Next up was the orienteering section which again is not our favorite. Tweet did a great job and soon we were off on yet another bike leg but this one was horrendous. The rain started and it got bitterly cold. We were unprepared for this cold weather, packing light and unaware of what the temperatures would drop too. At some point in the night we had to take refuge in a town for coffee and food. We were stressed and bitterly cold. Not a good situation to be in. Freezing cold, wet, and no extra warm gear. All we could hear were our teeth chattering. BRRRR – brought back memories from ARWC in Scotland 2007. “Please God don’t let this race be like that one.” It was so hard to get back on our bike that night, yes you are racing but the thought of going out into pouring freezing rain isn’t something you want to do, but off we set and by the early hours of the morning the rain subsided and we hit the paddle/trek leg.
It’s always great to get onto a new leg, somehow it feels like a new start and anything that was “bad” in the leg before becomes a distant memory and you just move onto the next one. The paddle was straight forward except for the fact that when we got to a certain point one person had to stay behind with the boat and the other 3 team mates had to head out to search for the cp’s. Well, in most cases this would be awesome. You would get to rest, have a snooze, eat and recover while your team mates worked hard at finding the cp’s. This was not the case! I stayed behind and had an horrendous time. Immediately my core temperature dropped and the shakes started. I jumped up and down a bit. I felt like such a fool. There I was standing in the middle of nowhere, in the dark, freezing with nothing but my own crazy thoughts. Eventually I thought “stuff this” and climbed into a plastic bag. One that only Hobbits could fit into. Here I lay in the bag shivering waiting for the boys to return. The only thing that kept me going was my happy place….hot Jacuzzi, friends and champagne. Boy did that keep me going… just 4 more days! What a hoot!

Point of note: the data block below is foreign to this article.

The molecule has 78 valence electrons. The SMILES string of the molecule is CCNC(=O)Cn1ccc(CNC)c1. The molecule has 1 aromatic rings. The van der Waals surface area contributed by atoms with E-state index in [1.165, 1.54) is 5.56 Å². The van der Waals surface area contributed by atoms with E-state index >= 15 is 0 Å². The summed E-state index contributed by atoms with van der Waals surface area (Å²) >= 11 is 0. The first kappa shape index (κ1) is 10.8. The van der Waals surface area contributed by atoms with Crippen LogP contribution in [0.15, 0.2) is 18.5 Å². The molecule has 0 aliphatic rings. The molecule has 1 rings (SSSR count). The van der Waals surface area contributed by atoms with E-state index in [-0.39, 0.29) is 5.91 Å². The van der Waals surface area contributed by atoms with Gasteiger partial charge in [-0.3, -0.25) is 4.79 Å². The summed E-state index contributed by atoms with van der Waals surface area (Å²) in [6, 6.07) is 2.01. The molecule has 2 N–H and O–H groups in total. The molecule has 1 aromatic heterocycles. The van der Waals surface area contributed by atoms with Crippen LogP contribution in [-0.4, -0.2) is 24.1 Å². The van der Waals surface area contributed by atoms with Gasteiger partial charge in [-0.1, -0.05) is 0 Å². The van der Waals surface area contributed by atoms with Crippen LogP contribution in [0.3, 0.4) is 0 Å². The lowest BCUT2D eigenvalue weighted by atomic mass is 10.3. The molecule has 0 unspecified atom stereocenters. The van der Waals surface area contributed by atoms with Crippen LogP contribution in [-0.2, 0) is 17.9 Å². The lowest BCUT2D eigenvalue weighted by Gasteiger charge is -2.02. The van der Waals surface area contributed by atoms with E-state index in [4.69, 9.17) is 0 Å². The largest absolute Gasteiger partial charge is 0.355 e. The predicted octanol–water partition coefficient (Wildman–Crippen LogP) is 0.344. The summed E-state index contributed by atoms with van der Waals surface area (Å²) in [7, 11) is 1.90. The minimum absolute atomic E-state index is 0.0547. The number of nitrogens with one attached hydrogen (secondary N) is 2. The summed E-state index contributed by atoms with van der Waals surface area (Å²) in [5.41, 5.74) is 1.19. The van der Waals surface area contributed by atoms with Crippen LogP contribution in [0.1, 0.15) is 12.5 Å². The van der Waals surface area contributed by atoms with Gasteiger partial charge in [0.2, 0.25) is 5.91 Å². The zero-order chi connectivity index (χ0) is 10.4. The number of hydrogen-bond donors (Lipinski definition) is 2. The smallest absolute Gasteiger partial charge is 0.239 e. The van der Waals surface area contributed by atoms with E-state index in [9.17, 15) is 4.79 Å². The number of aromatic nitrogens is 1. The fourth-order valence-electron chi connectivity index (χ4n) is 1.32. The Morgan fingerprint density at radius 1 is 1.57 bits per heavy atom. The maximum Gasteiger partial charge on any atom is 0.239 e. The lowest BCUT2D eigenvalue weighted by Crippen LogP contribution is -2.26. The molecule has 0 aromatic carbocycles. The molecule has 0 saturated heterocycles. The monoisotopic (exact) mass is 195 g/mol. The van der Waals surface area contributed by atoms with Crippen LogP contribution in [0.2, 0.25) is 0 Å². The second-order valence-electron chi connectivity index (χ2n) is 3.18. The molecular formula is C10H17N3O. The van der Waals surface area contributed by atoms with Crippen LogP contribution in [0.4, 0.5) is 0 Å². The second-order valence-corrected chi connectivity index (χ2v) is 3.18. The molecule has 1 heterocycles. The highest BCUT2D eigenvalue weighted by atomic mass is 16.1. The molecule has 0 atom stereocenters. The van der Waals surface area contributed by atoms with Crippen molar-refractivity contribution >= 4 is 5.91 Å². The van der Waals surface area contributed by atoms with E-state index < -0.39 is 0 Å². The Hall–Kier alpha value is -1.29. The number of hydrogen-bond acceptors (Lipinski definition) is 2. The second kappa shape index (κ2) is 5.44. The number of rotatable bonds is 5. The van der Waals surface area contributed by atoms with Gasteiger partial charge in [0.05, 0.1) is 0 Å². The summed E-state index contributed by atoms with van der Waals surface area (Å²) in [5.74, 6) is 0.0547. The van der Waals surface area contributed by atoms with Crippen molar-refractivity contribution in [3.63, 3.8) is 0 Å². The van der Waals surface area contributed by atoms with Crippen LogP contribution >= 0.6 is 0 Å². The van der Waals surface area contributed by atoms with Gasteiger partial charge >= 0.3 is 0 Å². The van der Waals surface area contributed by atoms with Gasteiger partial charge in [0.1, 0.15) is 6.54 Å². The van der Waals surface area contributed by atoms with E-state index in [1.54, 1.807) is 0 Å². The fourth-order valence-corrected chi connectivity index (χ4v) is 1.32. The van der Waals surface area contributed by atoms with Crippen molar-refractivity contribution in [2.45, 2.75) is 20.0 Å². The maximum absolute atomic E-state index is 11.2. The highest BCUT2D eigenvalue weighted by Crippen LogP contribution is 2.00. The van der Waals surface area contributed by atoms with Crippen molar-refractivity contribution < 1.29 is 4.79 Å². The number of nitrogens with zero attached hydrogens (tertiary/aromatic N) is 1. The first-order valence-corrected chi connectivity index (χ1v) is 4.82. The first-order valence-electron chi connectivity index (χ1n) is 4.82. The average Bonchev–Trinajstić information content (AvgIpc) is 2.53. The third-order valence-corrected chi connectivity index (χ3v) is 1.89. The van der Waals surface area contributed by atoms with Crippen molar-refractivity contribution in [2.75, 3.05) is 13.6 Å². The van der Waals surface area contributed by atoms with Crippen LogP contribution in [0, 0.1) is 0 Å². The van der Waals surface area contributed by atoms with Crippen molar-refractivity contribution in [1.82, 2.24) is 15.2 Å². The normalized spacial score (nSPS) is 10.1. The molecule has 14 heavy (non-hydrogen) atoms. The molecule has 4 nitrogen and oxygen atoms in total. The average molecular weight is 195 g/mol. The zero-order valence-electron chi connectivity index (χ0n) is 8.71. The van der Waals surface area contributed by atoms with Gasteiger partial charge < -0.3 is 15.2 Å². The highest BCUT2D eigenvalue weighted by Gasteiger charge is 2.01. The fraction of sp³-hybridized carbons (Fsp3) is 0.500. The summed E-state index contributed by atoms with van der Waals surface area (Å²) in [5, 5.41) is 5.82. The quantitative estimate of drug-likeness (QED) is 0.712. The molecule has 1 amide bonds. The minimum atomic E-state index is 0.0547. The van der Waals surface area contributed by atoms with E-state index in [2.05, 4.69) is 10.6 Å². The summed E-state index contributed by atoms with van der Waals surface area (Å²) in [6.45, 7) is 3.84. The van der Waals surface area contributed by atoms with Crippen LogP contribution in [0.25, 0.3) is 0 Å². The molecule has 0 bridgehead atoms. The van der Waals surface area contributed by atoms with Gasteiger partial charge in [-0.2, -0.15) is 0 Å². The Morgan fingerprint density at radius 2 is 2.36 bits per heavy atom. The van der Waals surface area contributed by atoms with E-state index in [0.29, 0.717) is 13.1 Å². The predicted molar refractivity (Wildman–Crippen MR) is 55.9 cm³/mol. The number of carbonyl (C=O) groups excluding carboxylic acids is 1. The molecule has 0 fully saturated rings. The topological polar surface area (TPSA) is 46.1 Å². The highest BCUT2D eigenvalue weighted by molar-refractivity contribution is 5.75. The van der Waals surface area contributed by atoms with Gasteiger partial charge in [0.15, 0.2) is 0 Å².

Next up another bike leg of which I can’t really remember. At some point in the race it all blurs into one. This must have been it! All that stands out in all these bike legs is the fact that we climbed and climbed and climbed. It seemed relentless. There was just one hill after the next and one small quant town after the next with narrow cobbled streets and old people. Everyone in Spain seemed old. That or my eyesight was really playing tricks on me. Very likely!